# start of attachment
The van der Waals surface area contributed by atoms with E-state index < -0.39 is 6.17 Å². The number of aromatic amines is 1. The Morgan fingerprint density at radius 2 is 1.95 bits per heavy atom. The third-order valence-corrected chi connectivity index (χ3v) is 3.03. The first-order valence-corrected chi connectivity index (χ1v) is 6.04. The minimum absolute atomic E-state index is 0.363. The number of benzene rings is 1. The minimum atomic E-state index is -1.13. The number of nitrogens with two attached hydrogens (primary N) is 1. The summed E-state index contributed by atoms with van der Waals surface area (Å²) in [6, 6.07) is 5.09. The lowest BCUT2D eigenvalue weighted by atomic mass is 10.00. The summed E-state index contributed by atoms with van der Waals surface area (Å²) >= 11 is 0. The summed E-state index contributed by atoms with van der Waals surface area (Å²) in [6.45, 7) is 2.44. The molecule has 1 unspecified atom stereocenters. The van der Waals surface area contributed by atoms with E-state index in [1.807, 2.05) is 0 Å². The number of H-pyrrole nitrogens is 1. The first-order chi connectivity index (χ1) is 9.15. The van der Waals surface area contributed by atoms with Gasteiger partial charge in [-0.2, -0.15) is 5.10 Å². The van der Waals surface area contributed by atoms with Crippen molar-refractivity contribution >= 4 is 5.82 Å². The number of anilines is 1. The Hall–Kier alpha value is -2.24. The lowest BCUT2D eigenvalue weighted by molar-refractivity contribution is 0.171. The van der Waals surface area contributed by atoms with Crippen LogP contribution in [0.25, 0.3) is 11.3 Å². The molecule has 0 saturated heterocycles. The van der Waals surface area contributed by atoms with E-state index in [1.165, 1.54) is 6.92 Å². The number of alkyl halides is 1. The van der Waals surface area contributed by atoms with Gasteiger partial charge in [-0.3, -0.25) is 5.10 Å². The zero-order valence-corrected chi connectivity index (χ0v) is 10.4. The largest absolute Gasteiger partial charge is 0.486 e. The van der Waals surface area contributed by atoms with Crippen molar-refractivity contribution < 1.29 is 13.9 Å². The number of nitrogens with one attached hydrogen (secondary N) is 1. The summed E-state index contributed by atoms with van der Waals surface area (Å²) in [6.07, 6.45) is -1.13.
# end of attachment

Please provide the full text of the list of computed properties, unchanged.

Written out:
The van der Waals surface area contributed by atoms with E-state index < -0.39 is 6.17 Å². The number of aromatic amines is 1. The Morgan fingerprint density at radius 2 is 1.95 bits per heavy atom. The third-order valence-corrected chi connectivity index (χ3v) is 3.03. The first-order valence-corrected chi connectivity index (χ1v) is 6.04. The minimum absolute atomic E-state index is 0.363. The number of benzene rings is 1. The minimum atomic E-state index is -1.13. The number of nitrogens with two attached hydrogens (primary N) is 1. The summed E-state index contributed by atoms with van der Waals surface area (Å²) in [6, 6.07) is 5.09. The lowest BCUT2D eigenvalue weighted by atomic mass is 10.00. The summed E-state index contributed by atoms with van der Waals surface area (Å²) >= 11 is 0. The summed E-state index contributed by atoms with van der Waals surface area (Å²) in [6.45, 7) is 2.44. The molecule has 1 unspecified atom stereocenters. The van der Waals surface area contributed by atoms with E-state index in [1.807, 2.05) is 0 Å². The number of H-pyrrole nitrogens is 1. The first-order chi connectivity index (χ1) is 9.15. The van der Waals surface area contributed by atoms with Gasteiger partial charge in [-0.2, -0.15) is 5.10 Å². The van der Waals surface area contributed by atoms with Crippen molar-refractivity contribution >= 4 is 5.82 Å². The number of anilines is 1. The Hall–Kier alpha value is -2.24. The lowest BCUT2D eigenvalue weighted by molar-refractivity contribution is 0.171. The van der Waals surface area contributed by atoms with Crippen LogP contribution in [0.25, 0.3) is 11.3 Å². The molecule has 0 saturated heterocycles. The van der Waals surface area contributed by atoms with E-state index in [1.165, 1.54) is 6.92 Å². The number of alkyl halides is 1. The van der Waals surface area contributed by atoms with Gasteiger partial charge in [-0.3, -0.25) is 5.10 Å². The zero-order valence-corrected chi connectivity index (χ0v) is 10.4. The largest absolute Gasteiger partial charge is 0.486 e. The van der Waals surface area contributed by atoms with Crippen molar-refractivity contribution < 1.29 is 13.9 Å². The number of nitrogens with one attached hydrogen (secondary N) is 1. The summed E-state index contributed by atoms with van der Waals surface area (Å²) in [6.07, 6.45) is -1.13.